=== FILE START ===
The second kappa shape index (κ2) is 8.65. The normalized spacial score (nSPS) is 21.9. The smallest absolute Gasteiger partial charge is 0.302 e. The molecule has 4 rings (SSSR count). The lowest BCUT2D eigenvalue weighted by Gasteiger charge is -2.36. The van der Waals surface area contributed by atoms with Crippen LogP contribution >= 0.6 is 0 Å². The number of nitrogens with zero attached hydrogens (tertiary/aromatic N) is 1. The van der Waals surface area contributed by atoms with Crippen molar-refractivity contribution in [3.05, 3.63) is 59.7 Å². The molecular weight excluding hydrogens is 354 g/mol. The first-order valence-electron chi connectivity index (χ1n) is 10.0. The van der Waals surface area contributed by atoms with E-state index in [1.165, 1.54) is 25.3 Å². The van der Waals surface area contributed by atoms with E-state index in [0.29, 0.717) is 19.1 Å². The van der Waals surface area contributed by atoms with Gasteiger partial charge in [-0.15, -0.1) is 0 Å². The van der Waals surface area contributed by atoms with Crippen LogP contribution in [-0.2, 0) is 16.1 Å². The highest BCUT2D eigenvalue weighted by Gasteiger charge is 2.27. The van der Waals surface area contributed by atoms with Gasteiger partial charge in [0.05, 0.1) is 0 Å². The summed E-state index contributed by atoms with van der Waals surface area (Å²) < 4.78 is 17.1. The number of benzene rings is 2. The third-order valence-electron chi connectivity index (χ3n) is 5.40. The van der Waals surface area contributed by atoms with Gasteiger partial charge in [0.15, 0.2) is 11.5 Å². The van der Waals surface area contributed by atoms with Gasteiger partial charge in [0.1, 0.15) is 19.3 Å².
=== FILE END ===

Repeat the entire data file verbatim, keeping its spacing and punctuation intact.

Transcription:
The second kappa shape index (κ2) is 8.65. The normalized spacial score (nSPS) is 21.9. The smallest absolute Gasteiger partial charge is 0.302 e. The molecule has 4 rings (SSSR count). The lowest BCUT2D eigenvalue weighted by Gasteiger charge is -2.36. The van der Waals surface area contributed by atoms with Crippen LogP contribution >= 0.6 is 0 Å². The number of nitrogens with zero attached hydrogens (tertiary/aromatic N) is 1. The van der Waals surface area contributed by atoms with Crippen molar-refractivity contribution in [3.05, 3.63) is 59.7 Å². The molecular weight excluding hydrogens is 354 g/mol. The first-order valence-electron chi connectivity index (χ1n) is 10.0. The van der Waals surface area contributed by atoms with E-state index in [1.165, 1.54) is 25.3 Å². The van der Waals surface area contributed by atoms with E-state index in [0.29, 0.717) is 19.1 Å². The van der Waals surface area contributed by atoms with Gasteiger partial charge in [-0.15, -0.1) is 0 Å². The van der Waals surface area contributed by atoms with Crippen LogP contribution in [-0.2, 0) is 16.1 Å². The highest BCUT2D eigenvalue weighted by Gasteiger charge is 2.27. The van der Waals surface area contributed by atoms with Gasteiger partial charge in [0.05, 0.1) is 0 Å². The summed E-state index contributed by atoms with van der Waals surface area (Å²) < 4.78 is 17.1. The number of benzene rings is 2. The third-order valence-electron chi connectivity index (χ3n) is 5.40. The van der Waals surface area contributed by atoms with Gasteiger partial charge in [0.15, 0.2) is 11.5 Å². The van der Waals surface area contributed by atoms with Gasteiger partial charge in [0.1, 0.15) is 19.3 Å².